The Life and Death of King John by Shakespeare

Sooooo….less than one week in on my Classics Club challenge and I’m already making a change to my list! I started A History of the English Speaking Peoples by Winston Churchill for the club (I know, some people might argue it’s validity as a classic, but I say it’s a nonfiction classic that every Anglo-phile needs to read), and I decided I needed to give some of Shakespeare’s histories another chance. I “read” either 3 or 4 of them in my Shakespeare class in college and HATED them (“read” is in quotations because I started reading them and hated them so much that I just took copious notes in the lecture and studied my butt off in order to pass the test…the fact that I can’t even remember the exact number that we studied should indicate my level of commitment to this part of the syllabus). So, after reading the section in Churchill’s book about King John, I decided I’d just whip out my old college copy of Riverside Shakespeare and give it a good read.


I’m pleased to say that my level of tolerance for this type of play has significantly increased. This wasn’t one I “read” in college (I remember because there were no notes, highlights or “study this section!!!!” notes in the margins). This play covers the part of King John’s reign when John is battling with the King of France all while his right to the throne is being challenged by his nephew Arthur. Much of this matched up pretty well with what I’d read in Churchill. Shakespeare took a few liberties, but I was able to know what was going on thanks to having read a nonfiction account ahead of time (maybe that was my problem in college…I had no earthly idea of the history or the context for these plays!)

I think my favorite part of this play was the cat fight between King John’s mom Queen Elinor and Arthur’s mom Constance. They are, obviously, fighting over whose son is the rightful king of England. It gets pretty hairy:

Elinor: Who is it thou dost call usurper, France?

Constance: Let me make answer: thy usurping son.

Elinor: Out, insolent, thy bastard shall be king that thou mayst be a queen and check the world!

Whoa, whoa, retract the claws, ladies. Can’t we support each other as sisters? As just a couple ladies trying to make it in a man’s world? No? Well, whatevs.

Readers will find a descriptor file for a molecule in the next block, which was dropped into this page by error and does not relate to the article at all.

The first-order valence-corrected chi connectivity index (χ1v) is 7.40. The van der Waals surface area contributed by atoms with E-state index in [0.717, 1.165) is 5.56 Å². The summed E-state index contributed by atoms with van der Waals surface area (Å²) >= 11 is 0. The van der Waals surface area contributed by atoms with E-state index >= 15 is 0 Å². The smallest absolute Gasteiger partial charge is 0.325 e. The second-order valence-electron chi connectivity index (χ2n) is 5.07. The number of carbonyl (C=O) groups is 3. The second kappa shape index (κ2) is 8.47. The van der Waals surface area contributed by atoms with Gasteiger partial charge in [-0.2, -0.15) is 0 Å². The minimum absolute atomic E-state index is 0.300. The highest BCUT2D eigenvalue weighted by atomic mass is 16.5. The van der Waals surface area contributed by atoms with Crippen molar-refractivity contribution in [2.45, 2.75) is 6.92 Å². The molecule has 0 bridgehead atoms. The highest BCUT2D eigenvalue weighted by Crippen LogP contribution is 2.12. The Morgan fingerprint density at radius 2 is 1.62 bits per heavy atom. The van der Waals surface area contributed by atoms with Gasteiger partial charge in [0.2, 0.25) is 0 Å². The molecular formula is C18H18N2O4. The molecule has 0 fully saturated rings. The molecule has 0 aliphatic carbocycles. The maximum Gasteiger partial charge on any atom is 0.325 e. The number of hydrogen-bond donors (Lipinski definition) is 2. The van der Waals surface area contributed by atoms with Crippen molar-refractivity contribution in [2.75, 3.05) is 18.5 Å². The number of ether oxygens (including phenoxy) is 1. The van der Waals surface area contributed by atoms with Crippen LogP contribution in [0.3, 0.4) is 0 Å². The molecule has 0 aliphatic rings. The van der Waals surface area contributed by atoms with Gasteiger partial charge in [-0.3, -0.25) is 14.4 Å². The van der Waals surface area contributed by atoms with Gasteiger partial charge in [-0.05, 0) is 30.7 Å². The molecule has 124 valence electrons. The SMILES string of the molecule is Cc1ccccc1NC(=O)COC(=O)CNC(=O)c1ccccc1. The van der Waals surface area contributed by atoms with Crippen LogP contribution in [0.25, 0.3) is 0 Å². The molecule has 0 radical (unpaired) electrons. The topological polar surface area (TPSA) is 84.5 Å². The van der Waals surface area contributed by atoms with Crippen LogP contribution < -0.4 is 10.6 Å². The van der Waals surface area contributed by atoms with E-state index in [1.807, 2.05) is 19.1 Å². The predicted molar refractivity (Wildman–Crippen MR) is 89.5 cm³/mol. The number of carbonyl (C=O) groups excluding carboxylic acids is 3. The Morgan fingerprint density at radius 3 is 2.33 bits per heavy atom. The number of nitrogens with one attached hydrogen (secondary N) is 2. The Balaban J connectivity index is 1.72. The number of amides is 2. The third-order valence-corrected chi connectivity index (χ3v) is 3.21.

My other favorite part was Constance’s big speech when she fears her son has been killed. It is an incredibly touching moment that, as a mother, really stood out to me.

“Young Arthur is my son, and he is lost. I am not mad, I would to haven I were! For then ’tis like I should forget myself. O, if I could, what grief should I forget!”

I got really irked when the King of France tells her she’s as fond of grief as she is of her child…I feel like that is really belittling a mother’s right to fear for and worry after the safety of their children…but maybe I misread part of her speech as sincerity when it was really just a show.

Overall, I was pleasantly surprised by this play. I didn’t swoon for it, but I’m glad I read it.


The Bookish Toddler: Touch the Art Books

The Bookish Toddler Says: I love “Touch the Art” books. They have all sorts of great pictures, fun things to touch/pull/rub/lift/point to. BEST EVER!

The Bookish Girl Says: Oh my goodness. I have these books memorized. The Bookish Toddler makes me read at least one a day (if not more). We have 7 of them, and to the best of my knowledge, that is all but one. These books are pretty awesome even though I can recite them in my sleep. They are board books, and each book in the collection has about 9 or 10 pages worth of art masterpieces by various artists from various periods. However, they are not just simply reprinted, they each have some extra little something to attract the attention of the baby/toddler/child. For example: Van Gogh’s Starry Starry Night has glitter on the starts for the little reader to touch; Mona Lisa has hair to brush; American Gothic has the man’s glasses cut out for the little reader to trace the circles. Each book covers one art theme or period (Impressionists, Renaissance art, pop art, ancient Egyptian artifacts, etc). The accompanying “story” is never that good. But, I tell myself, that’s not the point of these books. The point of these books is to introduce your kid to art. Someday I hope to bring my daughter to an art museum and she’ll recognize the pieces on the walls as ones she was introduced to through these books. The Bookish Toddler has made sure that I have the following Touch the Art Books memorized: Feed Matisse’s FishMake Van Gogh’s BedPop Warhol’s TopBrush Mona Lisa’s Hair, Count Monet’s LiliesCatch Picasso’s RoosterTickle Tut’s Toes (We don’t own Find King Henry’s Treasure).

FANTASTIC gift for a baby shower if you want to get something unique!!!

51T4XQ85Q7L._SX260_     51MJJR7QYWL._SX260_

5153M69FSHL._AA160_     216AVXX52EL._AA160_

519cYrNrtyL._SX260_     51Z4eWhswYL._SX260_



As a part of me reading 50 classics in 5 years for The Classics Club, I’ve decided to do a read-along of Jane Eyre as proposed by Entomology of a Bookworm. I don’t know if it’s the sheer genius of the name “Septemb-Eyre” or just the fact that this is a book I’ve been dying to reread, but I’m super-excited about this!

Here’s how the read-along is laid out:

September 6th: Chapters I-XI
September 13th: Chapters XII-XXI
September 20th: Chapters XXII-XXIX
September 27th: Chapters XXX-End

The Classics Club

The Classics Club